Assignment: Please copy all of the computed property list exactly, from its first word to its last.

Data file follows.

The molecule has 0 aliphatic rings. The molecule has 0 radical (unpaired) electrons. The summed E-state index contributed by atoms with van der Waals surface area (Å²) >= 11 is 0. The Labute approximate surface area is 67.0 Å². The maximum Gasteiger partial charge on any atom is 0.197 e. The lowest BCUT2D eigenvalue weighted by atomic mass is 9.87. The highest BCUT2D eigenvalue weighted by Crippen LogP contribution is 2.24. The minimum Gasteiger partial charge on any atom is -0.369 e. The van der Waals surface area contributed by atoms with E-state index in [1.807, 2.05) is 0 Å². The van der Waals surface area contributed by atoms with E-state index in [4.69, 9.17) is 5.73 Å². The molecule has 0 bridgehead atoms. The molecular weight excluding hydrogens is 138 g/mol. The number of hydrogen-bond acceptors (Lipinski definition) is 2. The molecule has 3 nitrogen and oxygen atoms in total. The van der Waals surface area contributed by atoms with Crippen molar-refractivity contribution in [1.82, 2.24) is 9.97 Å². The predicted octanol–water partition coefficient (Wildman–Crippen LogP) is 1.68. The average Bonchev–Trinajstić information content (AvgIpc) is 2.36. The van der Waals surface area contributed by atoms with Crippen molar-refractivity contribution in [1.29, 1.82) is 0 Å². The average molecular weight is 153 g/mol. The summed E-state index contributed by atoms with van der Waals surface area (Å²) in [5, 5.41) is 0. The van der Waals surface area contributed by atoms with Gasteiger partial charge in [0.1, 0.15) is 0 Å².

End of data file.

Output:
The molecule has 0 aliphatic rings. The molecule has 0 radical (unpaired) electrons. The summed E-state index contributed by atoms with van der Waals surface area (Å²) >= 11 is 0. The Labute approximate surface area is 67.0 Å². The maximum Gasteiger partial charge on any atom is 0.197 e. The lowest BCUT2D eigenvalue weighted by atomic mass is 9.87. The highest BCUT2D eigenvalue weighted by Crippen LogP contribution is 2.24. The minimum Gasteiger partial charge on any atom is -0.369 e. The van der Waals surface area contributed by atoms with E-state index in [1.807, 2.05) is 0 Å². The van der Waals surface area contributed by atoms with E-state index in [4.69, 9.17) is 5.73 Å². The molecule has 0 bridgehead atoms. The molecular weight excluding hydrogens is 138 g/mol. The number of hydrogen-bond acceptors (Lipinski definition) is 2. The molecule has 3 nitrogen and oxygen atoms in total. The van der Waals surface area contributed by atoms with Crippen molar-refractivity contribution in [1.82, 2.24) is 9.97 Å². The predicted octanol–water partition coefficient (Wildman–Crippen LogP) is 1.68. The average Bonchev–Trinajstić information content (AvgIpc) is 2.36. The van der Waals surface area contributed by atoms with Crippen molar-refractivity contribution in [1.29, 1.82) is 0 Å². The average molecular weight is 153 g/mol. The summed E-state index contributed by atoms with van der Waals surface area (Å²) in [5, 5.41) is 0. The van der Waals surface area contributed by atoms with Gasteiger partial charge in [0.1, 0.15) is 0 Å².